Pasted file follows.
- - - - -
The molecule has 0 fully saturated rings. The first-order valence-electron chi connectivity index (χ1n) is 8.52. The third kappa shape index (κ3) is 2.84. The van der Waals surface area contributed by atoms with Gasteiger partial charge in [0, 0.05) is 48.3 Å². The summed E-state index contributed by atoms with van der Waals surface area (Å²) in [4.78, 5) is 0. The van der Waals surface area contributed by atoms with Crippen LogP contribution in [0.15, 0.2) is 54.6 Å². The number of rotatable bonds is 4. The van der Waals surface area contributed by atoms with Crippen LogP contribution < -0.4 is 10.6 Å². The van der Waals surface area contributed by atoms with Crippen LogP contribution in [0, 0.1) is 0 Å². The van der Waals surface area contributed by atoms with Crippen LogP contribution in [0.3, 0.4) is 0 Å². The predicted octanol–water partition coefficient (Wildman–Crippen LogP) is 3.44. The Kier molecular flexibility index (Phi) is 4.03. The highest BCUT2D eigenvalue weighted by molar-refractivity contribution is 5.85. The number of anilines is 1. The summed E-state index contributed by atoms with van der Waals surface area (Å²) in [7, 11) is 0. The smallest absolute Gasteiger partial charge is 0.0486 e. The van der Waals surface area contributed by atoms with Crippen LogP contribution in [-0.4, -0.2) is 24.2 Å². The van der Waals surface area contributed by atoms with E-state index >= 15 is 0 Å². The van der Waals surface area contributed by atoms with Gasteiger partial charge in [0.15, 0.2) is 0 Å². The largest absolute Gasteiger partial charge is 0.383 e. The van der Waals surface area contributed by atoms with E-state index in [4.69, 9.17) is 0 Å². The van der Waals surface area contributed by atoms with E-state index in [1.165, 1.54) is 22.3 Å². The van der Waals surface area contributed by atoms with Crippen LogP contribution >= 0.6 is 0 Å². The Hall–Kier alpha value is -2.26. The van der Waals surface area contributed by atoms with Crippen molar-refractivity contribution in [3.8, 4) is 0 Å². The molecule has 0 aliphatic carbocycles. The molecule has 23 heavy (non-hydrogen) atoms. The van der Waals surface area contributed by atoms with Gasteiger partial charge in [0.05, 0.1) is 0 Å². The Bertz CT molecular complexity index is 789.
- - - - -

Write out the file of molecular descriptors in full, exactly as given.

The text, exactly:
The molecule has 0 fully saturated rings. The first-order valence-electron chi connectivity index (χ1n) is 8.52. The third kappa shape index (κ3) is 2.84. The van der Waals surface area contributed by atoms with Gasteiger partial charge in [0, 0.05) is 48.3 Å². The summed E-state index contributed by atoms with van der Waals surface area (Å²) in [4.78, 5) is 0. The van der Waals surface area contributed by atoms with Crippen LogP contribution in [0.15, 0.2) is 54.6 Å². The number of rotatable bonds is 4. The van der Waals surface area contributed by atoms with Crippen LogP contribution < -0.4 is 10.6 Å². The van der Waals surface area contributed by atoms with Crippen LogP contribution in [0, 0.1) is 0 Å². The van der Waals surface area contributed by atoms with Crippen LogP contribution in [0.3, 0.4) is 0 Å². The predicted octanol–water partition coefficient (Wildman–Crippen LogP) is 3.44. The Kier molecular flexibility index (Phi) is 4.03. The highest BCUT2D eigenvalue weighted by molar-refractivity contribution is 5.85. The number of anilines is 1. The summed E-state index contributed by atoms with van der Waals surface area (Å²) in [7, 11) is 0. The smallest absolute Gasteiger partial charge is 0.0486 e. The van der Waals surface area contributed by atoms with Crippen LogP contribution in [-0.4, -0.2) is 24.2 Å². The van der Waals surface area contributed by atoms with E-state index >= 15 is 0 Å². The van der Waals surface area contributed by atoms with Gasteiger partial charge in [0.15, 0.2) is 0 Å². The largest absolute Gasteiger partial charge is 0.383 e. The van der Waals surface area contributed by atoms with E-state index in [4.69, 9.17) is 0 Å². The van der Waals surface area contributed by atoms with E-state index in [1.165, 1.54) is 22.3 Å². The van der Waals surface area contributed by atoms with Crippen LogP contribution >= 0.6 is 0 Å². The Hall–Kier alpha value is -2.26. The van der Waals surface area contributed by atoms with Crippen molar-refractivity contribution in [3.8, 4) is 0 Å². The molecule has 0 aliphatic carbocycles. The molecule has 23 heavy (non-hydrogen) atoms. The van der Waals surface area contributed by atoms with Gasteiger partial charge in [0.05, 0.1) is 0 Å². The Bertz CT molecular complexity index is 789.